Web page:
"Q * * * You signed your name to a bunch of questions here which were witnessed by someone else, concerning your rights, and do you recall doing that? "A Yes, sir. "Q O.K. Let me go ahead and warn you again, and just so it will be down. Now, the way I am doing it, I know you can't read, so you don't have to read anything. You are just talking, and so nothing can be changed by somebody writing. And let me advise you first that you have a right to a lawyer, and you have a right to a lawyer even if you can't afford one, and if you can't afford one at this time, or at any other time in the future, the Court will appoint one for you whether you can afford one or not. Now, do you understand that? "A Uh, huh. "Q O.K. Tell me, just tell us you understand it. "A All right. "Q Do you understand that? Just say you do. "A I do." (Emphasis supplied)

The Assistant State Attorney then advised defendant that anything he said could be used against him and would be used against him in Court. Defendant was advised that a charge of first degree murder was pending against him and he was being held on this charge. The defendant admitted that no one had threatened him or made any promises to him. In fact, defendant said "they have treated me as good as anybody ever treated me." The following then occurred:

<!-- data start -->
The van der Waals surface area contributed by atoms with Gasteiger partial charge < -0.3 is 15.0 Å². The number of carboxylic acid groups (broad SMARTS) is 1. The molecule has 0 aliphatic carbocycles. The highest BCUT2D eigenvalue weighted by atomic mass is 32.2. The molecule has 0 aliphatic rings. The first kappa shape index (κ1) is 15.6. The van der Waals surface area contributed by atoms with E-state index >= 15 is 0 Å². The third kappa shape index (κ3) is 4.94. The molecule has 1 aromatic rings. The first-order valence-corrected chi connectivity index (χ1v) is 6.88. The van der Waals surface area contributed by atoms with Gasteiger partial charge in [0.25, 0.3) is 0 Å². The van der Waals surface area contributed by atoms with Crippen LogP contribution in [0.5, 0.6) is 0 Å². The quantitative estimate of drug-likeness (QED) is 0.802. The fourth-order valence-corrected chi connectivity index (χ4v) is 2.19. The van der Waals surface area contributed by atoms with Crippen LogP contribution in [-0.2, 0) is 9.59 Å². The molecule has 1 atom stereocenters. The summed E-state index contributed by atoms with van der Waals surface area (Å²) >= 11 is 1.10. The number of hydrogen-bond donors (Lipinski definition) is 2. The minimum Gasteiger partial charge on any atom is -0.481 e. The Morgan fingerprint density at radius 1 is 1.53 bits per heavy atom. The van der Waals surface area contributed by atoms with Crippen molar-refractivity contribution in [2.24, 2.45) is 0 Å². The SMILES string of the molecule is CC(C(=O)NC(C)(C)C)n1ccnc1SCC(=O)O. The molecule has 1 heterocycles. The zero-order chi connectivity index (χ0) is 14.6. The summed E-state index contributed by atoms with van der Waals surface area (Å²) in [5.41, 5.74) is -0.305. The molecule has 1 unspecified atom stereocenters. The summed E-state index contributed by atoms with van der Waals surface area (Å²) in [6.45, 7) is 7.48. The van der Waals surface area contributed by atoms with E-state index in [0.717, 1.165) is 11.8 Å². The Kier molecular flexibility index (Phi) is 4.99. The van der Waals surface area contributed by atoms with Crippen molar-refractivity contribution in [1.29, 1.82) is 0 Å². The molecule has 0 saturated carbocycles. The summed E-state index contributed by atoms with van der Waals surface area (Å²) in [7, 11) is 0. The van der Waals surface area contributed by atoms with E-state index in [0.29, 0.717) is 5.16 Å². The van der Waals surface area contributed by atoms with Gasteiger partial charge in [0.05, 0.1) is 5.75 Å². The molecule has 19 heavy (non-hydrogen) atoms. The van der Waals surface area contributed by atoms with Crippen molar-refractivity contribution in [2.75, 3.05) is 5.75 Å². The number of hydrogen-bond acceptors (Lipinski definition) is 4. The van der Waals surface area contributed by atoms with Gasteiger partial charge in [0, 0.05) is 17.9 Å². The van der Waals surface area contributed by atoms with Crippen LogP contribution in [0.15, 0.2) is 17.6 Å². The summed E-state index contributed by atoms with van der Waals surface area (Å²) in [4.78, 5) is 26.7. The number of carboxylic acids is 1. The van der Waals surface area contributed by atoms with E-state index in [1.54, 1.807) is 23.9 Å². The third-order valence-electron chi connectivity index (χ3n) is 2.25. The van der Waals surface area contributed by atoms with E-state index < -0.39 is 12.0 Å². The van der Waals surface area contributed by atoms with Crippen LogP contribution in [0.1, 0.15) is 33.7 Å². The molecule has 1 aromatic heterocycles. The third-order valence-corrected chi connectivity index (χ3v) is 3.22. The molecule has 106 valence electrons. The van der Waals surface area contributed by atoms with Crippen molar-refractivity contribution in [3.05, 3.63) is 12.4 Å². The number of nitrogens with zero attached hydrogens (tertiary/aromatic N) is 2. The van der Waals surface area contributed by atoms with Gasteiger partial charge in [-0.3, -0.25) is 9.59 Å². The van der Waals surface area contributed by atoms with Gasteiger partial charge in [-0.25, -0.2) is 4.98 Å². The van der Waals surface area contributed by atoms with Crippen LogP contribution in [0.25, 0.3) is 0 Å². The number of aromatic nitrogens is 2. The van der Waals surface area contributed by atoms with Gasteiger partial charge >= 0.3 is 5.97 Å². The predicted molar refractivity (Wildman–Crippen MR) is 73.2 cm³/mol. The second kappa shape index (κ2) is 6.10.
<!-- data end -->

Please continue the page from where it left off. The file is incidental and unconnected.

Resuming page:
"Q O.K. And do you wish to waive your right to an attorney and make a statement now? "A I will make a statement, but I ain't anxious to get no lawyer because I don't think it will help. "Q O.K. Do you want to just say you waive your right to have one right now? Just say that if you do. "A Well, I would like to have one in a way, but I don't see how it can help me. "Q O.K. Do you want to make a statement now? "A Well, I was going to make one to him. "Q O.K. That is what I mean. In your own words, tell me. "A What happened, I was going to make one. *740 "Q What? "A What happened and how it happened. "Q That is what I mean. Just tell me in your own words what happened."

When the above factual situation is considered, it is apparent that the decision of the District Court conflicts with Ortiz v. State, 212 So. 2d 57 (Fla.App. 3d Dist. 1968) as well as Key v. State, 194 So. 2d 664 (Fla.App. 1967). We have jurisdiction.

Miranda v. State of Arizona, 384 U.S. 436, 86 S. Ct. 1602, 16 L. Ed. 2d 694 (1966), sets out the standards required in advising defendant of his constitutional rights, but does not require the officer to give these standards verbatim as set forth in the opinion of the Court. The Miranda decision only requires that the defendant be adequately and fully informed of these rights prior to the time any interrogation takes place.

In the case sub judice the defendant voluntarily surrendered himself to the officer and admitted that he was treated well while in custody. From the very beginning he was advised to remain silent. He was adequately advised as to all of his rights under the Miranda decision on Saturday afternoon and again on Sunday morning, and he was not prevented from securing counsel. Finally, defendant said he was not anxious to get a lawyer because he didn't think it would help him.